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NCAA Vacation of Records Penalty


All the hoopla that arose from UK’s celebration of Calipari’s 500th win caused a lot of discussion on why NCAA chose this specific incident to finally enforce the rule regarding vacated wins and coaches records on this specific coach and school.  As has been noted here several times, UK fans have made sure to point out the others schools that have went against the ‘official’ record, and noted there hasn’t been notification that they need to correct everything because of the vacation of records penalty levied against the coach and/or program.

An article (linked below) took the time to examine this issue, even catching up with a former NCAA committee member to get the scoop.  While the current NCAA members have been withheld from discussing the issue with the media, there was a statement regarding how and why this penalty (as in the letter to UK) is used:

It is designed to punish the direct perpetrators of rules violations (often current or former coaches or athletes) instead of their successors and innocent bystanders, as many argue that other penalties — such as reduced scholarships or postseason bans — do.

Josephine R. Potuto, a constitutional law professor at the University of Nebraska at Lincoln and a former chair of the Committee on Infractions, spoke with this site regarding the issue.  She had this to say:

“The committee kept on hearing a lot that taking away scholarships was unfair and that taking away competition was unfair because they punish kids who weren’t there at the time of the infraction,” Potuto said. “By the way, I don’t like that argument. Penalties will always hit people who weren’t there at the time. Still, we asked if there were penalties that would focus on the conduct of the wrongdoers, and we found vacation was one of those penalties.”

“It’s absolutely imperative that when a body imposes a penalty, it ensures that those penalties are followed,” Potuto said. “Suppose a school was told that it should limit the number of scholarships by five for a season, but it went ahead and filled those five scholarships anyway. That wouldn’t be acceptable…. If a school flouts a penalty, it’s extremely troubling.”

The article also noted that Potuto was strongly in favor of enforcing the penalty no matter what it took.  That’s fine.  Good.  Great.  Grand.  Everybody on the bus?  Okay, now let’s see some letters to ensure enforcement and acknowledgement across the nation so that the NCAA can at least attempt to correct some hypocrisy.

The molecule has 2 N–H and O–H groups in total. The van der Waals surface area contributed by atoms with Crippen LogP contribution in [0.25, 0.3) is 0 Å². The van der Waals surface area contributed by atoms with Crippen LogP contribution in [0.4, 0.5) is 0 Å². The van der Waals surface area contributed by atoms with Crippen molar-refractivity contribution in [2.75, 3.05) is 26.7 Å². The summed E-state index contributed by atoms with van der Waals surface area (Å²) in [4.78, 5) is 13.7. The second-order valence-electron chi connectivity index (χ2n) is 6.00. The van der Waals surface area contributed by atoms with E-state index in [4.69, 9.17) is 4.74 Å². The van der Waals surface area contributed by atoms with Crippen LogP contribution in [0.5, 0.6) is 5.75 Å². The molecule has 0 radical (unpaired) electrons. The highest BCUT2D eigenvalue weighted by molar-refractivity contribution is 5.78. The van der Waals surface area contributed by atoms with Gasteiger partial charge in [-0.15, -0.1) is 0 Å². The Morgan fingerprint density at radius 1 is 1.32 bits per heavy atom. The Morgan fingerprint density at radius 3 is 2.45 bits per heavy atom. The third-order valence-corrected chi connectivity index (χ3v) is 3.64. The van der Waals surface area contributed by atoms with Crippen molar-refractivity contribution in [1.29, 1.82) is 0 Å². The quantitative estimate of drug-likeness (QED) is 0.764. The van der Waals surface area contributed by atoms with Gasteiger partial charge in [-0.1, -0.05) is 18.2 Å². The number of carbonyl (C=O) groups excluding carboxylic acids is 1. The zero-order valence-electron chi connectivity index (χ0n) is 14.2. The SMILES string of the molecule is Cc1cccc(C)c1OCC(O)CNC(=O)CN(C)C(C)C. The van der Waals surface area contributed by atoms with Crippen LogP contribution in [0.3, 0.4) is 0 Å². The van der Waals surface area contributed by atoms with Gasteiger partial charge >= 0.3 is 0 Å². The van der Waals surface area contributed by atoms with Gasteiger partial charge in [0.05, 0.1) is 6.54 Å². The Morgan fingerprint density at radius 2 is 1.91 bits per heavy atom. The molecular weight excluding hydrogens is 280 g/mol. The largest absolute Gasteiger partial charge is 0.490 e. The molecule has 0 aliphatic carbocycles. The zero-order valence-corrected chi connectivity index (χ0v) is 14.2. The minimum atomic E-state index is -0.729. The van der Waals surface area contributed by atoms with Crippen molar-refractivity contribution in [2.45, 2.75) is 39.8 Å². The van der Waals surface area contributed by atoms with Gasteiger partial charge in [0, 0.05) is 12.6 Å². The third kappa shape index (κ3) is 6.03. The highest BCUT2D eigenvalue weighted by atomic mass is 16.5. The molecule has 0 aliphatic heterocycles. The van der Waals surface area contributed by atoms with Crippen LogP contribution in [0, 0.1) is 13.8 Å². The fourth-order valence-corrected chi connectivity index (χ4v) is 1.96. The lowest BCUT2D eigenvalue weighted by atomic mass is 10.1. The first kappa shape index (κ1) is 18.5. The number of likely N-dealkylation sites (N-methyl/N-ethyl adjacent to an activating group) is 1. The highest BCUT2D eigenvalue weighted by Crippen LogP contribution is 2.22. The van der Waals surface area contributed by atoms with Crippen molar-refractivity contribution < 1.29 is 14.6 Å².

Sidenote: the article features quotes from another former chair of the Committee on Infractions, Gene A. Marsh.  I found this hilarious:

“In my part of the country, way down here [in Alabama], folks still just care, ‘Did we beat you on the field?’ Then, if X number of years later there’s an asterisk in a media guide, they just don’t care: ‘We still whupped you.’ Some people who are more fastidious, maybe nerdy, might pay more attention to what the paperwork says, but other people operate more by gut and just care if they whupped you on the field.”

My view on this goes a little something like this:  When UK celebrated Calipari’s 500th win, no matter what the NCAA says, Coach Cal was the coach of the team who had the higher score when the final buzzer sounder 500 different times.  That is reason enough to celebrate and can’t be taken away, even if it doesn’t go down in the record books as such.

full article here: “Pretending They Didn’t Happen”

Article written by Chris Thomas

19 Comments for NCAA Vacation of Records Penalty

  1. tdogg4033011
    5:44 pm July 10, 2011 Permalink

    Calipari still won the games, HE DID NOTHING WRONG ….. not his damn fault!!!

  2. Han
    6:13 pm July 10, 2011 Permalink

    God, I hate it when people, usually players and coaches at schools under probation, complain that they’re being punished for the mistakes or transgressions of people who aren’t even there any more.

    Case in point, ESPN had USC’s quarterback all over the place this offseason, and he used this whine, and commentators agreed with him. Well, first of all, let’s all agree that Reggie Bush being blamed as being the only cheater and doing it behind the back of all the coaches is silly. Even if he’s the only one they caught, odds are either he wasn’t alone, or the coaching staff knew.

    Second, USC dominated football during that period. They dominated for a decade. Pete Carroll has largely skated on blame, as have most of the other people involved (does anyone think current coach Kiffin, with his history of breaking rules, didn’t do some things while there?). But what is important is that everyone still remembers USC was dominant, and that’s part of the reason they still recruit well. The recruits they have are there because they grew up watching Bush and others on TV, and they were on tv all the time because of how good they were. The school still benefits from those games, vacated or otherwise, bonuses returned or otherwise. Players that come to schools under probation usually know something’s about to go down, or already has, and they go anyway.

    Anyone who goes to Ohio St right now knows there’s a real risk of major penalties. Sure, the coach is gone and so is the scapegoat Pryor. Sure, the school may be doubling compliance personnel, but the program still broke rules and has irrevocably benefited because of it. (By the way, Compliance can only do it’s job if the coaches aren’t lying and keeping things secret. They aren’t detectives.)

    You punish the school going forward, and everyone associated with it or who joins it, because they allowed the rules to be broken and benefited from it. You want people there now to know what happened and not repeat it. They came there because of the tradition, more often than not, and the tradition includes rule breaking. Deal with it.

  3. George McCollom
    6:14 pm July 10, 2011 Permalink